Remember that the plant takes a lot of energy to trigger and close the traps; it is therefore a good idea to avoid triggering the traps with your finger or inserting small objects, because it could lead the plant to spend an excessive amount of energy. Over time leading to the deterioration of the entire plant.


How to grow them

Dionee generally do not have an excessive development, they are small plants, which find a place in a small vase; the soil must be very acidic, poor, free of fertilizer. Since the plant draws the mineral salts it needs from insects, it is not necessary to fertilize it, but it is also harmful to plant it in a rich and fertile soil, as the root system does not like the presence of mineral salts in the cultivation substrate, which can quickly lead to the death of the plant.

By planting our dionea then we try to reproduce the soil it finds in nature: we mix sphagnum with acid peat and a little perlite, in order to obtain a very acid, soft and light soil.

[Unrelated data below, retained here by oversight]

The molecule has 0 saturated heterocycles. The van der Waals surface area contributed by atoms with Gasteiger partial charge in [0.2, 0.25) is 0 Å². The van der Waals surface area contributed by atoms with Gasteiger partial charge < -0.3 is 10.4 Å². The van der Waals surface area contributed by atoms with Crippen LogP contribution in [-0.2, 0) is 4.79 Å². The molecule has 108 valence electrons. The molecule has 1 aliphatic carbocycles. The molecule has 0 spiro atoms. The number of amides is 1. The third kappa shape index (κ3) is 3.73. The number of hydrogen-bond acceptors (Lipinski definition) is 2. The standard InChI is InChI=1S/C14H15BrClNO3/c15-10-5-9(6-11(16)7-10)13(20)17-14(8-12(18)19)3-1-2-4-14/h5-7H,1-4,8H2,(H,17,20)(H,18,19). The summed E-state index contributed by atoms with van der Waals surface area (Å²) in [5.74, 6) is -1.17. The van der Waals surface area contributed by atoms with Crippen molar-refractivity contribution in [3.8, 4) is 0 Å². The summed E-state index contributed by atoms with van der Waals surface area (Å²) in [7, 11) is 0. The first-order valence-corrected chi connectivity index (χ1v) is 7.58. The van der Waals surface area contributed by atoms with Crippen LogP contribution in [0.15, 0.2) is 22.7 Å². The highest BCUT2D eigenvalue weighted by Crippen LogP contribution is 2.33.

In nature these plants live in places saturated with water, with perpetually high humidity.

We therefore remember to always keep the soil humid, but not soaked with water; the best way is to keep the pot in a saucer, where we will constantly keep a few centimeters of water. When we water we avoid wetting the plant, but add water to the saucer. If the soil were to dry out, we can also periodically immerse the whole pot in water, and remove it when the substrate is completely wet, up to the surface.

Dionea plants love very bright places, even with direct sunlight, even for many hours a day, at any time of the year; remember that sunlight, especially in summer, causes rapid evaporation of the water, and therefore forces us to water very frequently in the hottest months of the year.

During the winter months these plants enter a period of semi-vegetative rest, during which they produce few leaves and few traps; with the arrival of cold weather, let's reduce watering and try to keep the soil slightly damp.


Where to keep them